On Gratitude

What would it be like to rise up out of bed each morning being grateful for the comfort and warmth of your pillow? To give thanks for the company of a loved one sleeping beside you, or in the next room? Even before your feet hit the floor, what if you were to give thanks for your breath, for your feet? Imagine... how might that set the course for your day?

This is more than giving thanks, this is practicing thanks. Driving down the highway on the way to work this morning a song came on my radio with the line “I am grateful for this moment.” I looked through my windshield and noticed the sweet handprint on the glass left by my daughter, the snow dusting the tree limbs, the sweep of the road as it disappeared into the mountains. Joy arose. My chest swelled with warmth and fullness, tears came to my eyes. In that precious moment I was simply grateful for the simple things around me. The pettiness of life, the to-do lists, the day dreaming, the problem solving, all fell away.

Joy arises in the present moment.

Practicing gratitude is one way I have found to invite joy into my life. And it is a practice. It requires intention. Our minds are not innately oriented to positive thought. Consider that it would not have been in the best interests of our ancestors to default to positive thinking when something like a charging wild boar or the exposure to winter weather was continually threatening them and their offspring. Our survival as a species required (and still requires) a critical mind. Which is why the ratio of positive to negative thought for most of us is one to five (some people might be noticing that at times their ratio can seem more like one to ten or even twenty). With intention and practice, we can work to even out this ratio and invite ease and wellbeing into our body and mind every day.

Developing a Practice

Creating a ritual. For a while I had a pocket sized journal devoted to giving thanks. Each morning, I would start a new page and write down three things that I was grateful for. The songs of the birds outside my window, my daughter sleeping sweetly beside me, the serenity of a beam of morning light coming through my window and illuminating all the dust particles wafting in the air, access to freshly running water, the promise of yummy leftovers from last night's dinner awaiting me for today's lunch. We may have an abundance in life, but our minds are wired and then trained to seek out more. Giving thanks for small things each day allows us to be ok with, and more importantly enjoy, what is. Research suggests that even journaling on gratitude once a week has positive effects on mood and well-being (read more here).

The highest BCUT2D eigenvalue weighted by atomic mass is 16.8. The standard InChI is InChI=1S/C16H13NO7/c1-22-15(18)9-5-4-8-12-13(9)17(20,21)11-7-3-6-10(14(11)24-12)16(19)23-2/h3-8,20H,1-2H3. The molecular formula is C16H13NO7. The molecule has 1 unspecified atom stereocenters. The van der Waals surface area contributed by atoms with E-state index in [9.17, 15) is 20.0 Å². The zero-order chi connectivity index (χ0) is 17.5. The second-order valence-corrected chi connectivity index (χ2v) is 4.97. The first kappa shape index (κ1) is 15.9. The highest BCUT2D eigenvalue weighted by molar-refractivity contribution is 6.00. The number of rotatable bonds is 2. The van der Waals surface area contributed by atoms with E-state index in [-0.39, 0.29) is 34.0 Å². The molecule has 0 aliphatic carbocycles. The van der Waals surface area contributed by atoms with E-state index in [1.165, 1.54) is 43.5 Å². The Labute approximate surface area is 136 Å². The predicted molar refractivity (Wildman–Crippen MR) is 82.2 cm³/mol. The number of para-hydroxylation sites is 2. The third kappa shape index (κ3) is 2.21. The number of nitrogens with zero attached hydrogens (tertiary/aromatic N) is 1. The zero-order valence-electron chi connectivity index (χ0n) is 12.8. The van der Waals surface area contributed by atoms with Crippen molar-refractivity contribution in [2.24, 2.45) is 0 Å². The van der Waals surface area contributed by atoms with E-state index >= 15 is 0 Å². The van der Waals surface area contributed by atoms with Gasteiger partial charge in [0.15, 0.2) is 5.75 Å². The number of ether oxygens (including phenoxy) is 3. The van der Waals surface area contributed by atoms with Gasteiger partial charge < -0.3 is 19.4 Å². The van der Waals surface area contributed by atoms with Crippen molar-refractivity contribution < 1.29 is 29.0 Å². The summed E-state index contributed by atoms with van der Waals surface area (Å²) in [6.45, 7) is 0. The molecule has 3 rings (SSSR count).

Changing habit into intention. How many times do we say “thank you" throughout the day. What if just one of those times it came directly from the heart? Instead of automatically responding “thanks” when someone holds a door for me, I have worked on stepping out of my head and into the interaction by looking and smiling at this kind being and genuinely thanking them for their courtesy. This may look no different to the other person, but I can’t help but wonder if it feels different to them. Regardless, it feels different to me.

Befriending the critic. Because it is only natural that our mind tends to be critical, we can begin to notice what our minds are saying to us, and even begin to gently challenge this subconscious dialog. Just a moment ago, did you immediately think that I needed to dust my house when you read that I was grateful for the dust particles floating in the air? I certainly did, and that can be important and productive. But how much nicer is it to accompany that critical thought with a moment of gratitude? Another example: Each night you have to do the dishes… again. What about approaching the task of washing the dishes by giving thanks for having food for your family or for hot running water? What would it be like in invite a small smile onto your face while you feel the warmth of the soapy water on your hands?

Bringing in compassion. Even in the most heated moments, with practice and intention, we have the opportunity to invite kindness. With kindness and curiosity we make space for gratitude. The bodhisattva prayer is something along the lines of, “may this serve to awaken my compassion." I often ask myself the question, where is the gift in this moment? When the blinders go up and rage is storming within, this type of reflection gets tricky. In these moments gratitude comes much later. Sometimes it's gratitude for my husband, my friends, or my journal who give me a space to help quiet the storm by talking and feeling it through. Sometimes it's gratitude for the refuge of my practice of breathing and mindfulness. Sometimes it's gratitude for not acting on my anger and doing something that is not in line with my values. Gratitude for the opportunity to begin again. Approaching these tricky moments with compassion is practicing gratitude in and of itself and can help me to approach the next storm with a stance of gratitude.

Kaypacha through his weekly astrological forecasting sums this all up for me in one particular mantra,  “Sometimes I keep it together. Sometimes I fall apart. If I stay in a place of grace and joy, my life becomes living art."

Thank you.  

Caitlin ClarkeComment